House intelligence Democrats outline how to keep their Russia investigation alive
Some of the information included comes from the committee's documents and interviews, while other facts and names stem from media reports that the committee did not investigate, according to sources with knowledge of the investigation.
The Democratic report, for instance, contends that the committee has learned that Trump's business was "actively negotiating a business deal in Moscow with a sanctioned Russian bank" during the 2016 campaign season.
Two sources say that pertains to efforts by the Trump Organization to secure financing for the Trump Tower Moscow project that Trump's personal lawyer, Michael Cohen, was involved with, though it's unclear to the panel how serious the Trump Organization was pursuing that project, one source said.
Schiff's document also claims that the committee has "a good faith reason to believe" that the White House memorialized conversations between Trump and former FBI Director James Comey before he was fired.
Trump tweeted about the possibility of "tapes" back in May 2017 shortly after Comey was fired, although the President subsequently tweeted he did not make or possess such recordings.
But while the Democratic document notes there were reports of a memo referencing Comey's communications with Trump composed by White House aide Stephen Miller, it's not clear that the committee possesses that document or has any other evidence proving that claim.
"We believe the evidence is there and need the opportunity to pursue it, and it's one element of many other bodies of evidence out there that would help us understand exactly what took place," Rep. Mike Quigley, an Illinois Republican, told CNN's Brianna Keilar.
To Republicans, Schiff's status report is a sign that he will try to keep the Russia investigation in the news into the midterm campaign season. The committee has spent more than a year investigating the matter.
"It's basically just a lot of names, rumors, insinuations," said Rep. Pete King, a New York Republican. "We were expecting more than this."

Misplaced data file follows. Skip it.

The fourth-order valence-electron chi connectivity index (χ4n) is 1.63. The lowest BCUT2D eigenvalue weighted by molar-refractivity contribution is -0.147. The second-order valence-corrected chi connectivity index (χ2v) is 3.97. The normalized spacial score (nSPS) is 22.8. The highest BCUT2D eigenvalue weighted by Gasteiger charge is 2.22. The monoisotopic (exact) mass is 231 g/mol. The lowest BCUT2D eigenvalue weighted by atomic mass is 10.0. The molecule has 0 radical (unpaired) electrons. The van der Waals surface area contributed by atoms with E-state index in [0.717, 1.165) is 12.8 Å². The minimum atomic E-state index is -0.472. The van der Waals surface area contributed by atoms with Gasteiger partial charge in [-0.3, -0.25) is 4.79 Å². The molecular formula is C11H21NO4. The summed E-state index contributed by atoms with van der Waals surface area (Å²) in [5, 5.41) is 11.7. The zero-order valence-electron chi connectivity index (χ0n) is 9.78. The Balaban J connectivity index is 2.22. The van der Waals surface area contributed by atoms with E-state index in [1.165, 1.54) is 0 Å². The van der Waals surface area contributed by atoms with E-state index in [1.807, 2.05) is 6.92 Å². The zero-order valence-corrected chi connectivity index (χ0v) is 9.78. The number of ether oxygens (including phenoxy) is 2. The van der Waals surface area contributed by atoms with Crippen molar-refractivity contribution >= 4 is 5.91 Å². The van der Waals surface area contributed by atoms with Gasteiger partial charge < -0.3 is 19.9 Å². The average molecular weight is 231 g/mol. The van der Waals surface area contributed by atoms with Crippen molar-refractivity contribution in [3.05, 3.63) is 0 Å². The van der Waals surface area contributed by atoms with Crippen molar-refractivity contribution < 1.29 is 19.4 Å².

A senior committee official said Democrats are preparing a document for next week to counter the Republican conclusions — Republicans say they found no evidence of collusion and break with the intelligence community over the allegation that Russian President Vladimir Putin helped Trump get elected — but are still planning to write a longer report that won't be ready for several months.
Schiff's status report lists 30 witnesses the Democrats want to call, along with entities they would subpoena or seek documents from.
The potential witness list includes some senior officials from the Trump administration such as former chief of staff Reince Priebus, former press secretary Sean Spicer and White House counselor Kellyanne Conway. But it also includes more obscure names who haven't figured prominently in the Russia investigation.
Beniaminov could not be reached by CNN for comment.
Schiff also lists several individuals with ties to the National Rifle Association whom they would like to speak to, including Cleta Mitchell, a partner at the law firm Foley & Lardner who has done work for the NRA and previously served as an NRA board member.
Schiff's report states that Mitchell "may be able to clarify for the committee any Russian-related approaches to and interaction with the organization and persons of interest to the Committee during the 2016 election."
Mitchell told CNN the notion she or the NRA was involved with any kind of election collusion was laughable.
"If these idiot Democrats want to talk to me, I will be happy to tell them they are wasting everyone's time and the taxpayers' money in their bizarre attempts to somehow sweep the NRA into their fantasy investigation," Mitchell said. "This only further demonstrates that the Democrats are completely grasping at straws to try to keep this going, when it is clear and has always been clear, that their entire narrative is false and completely fabricated."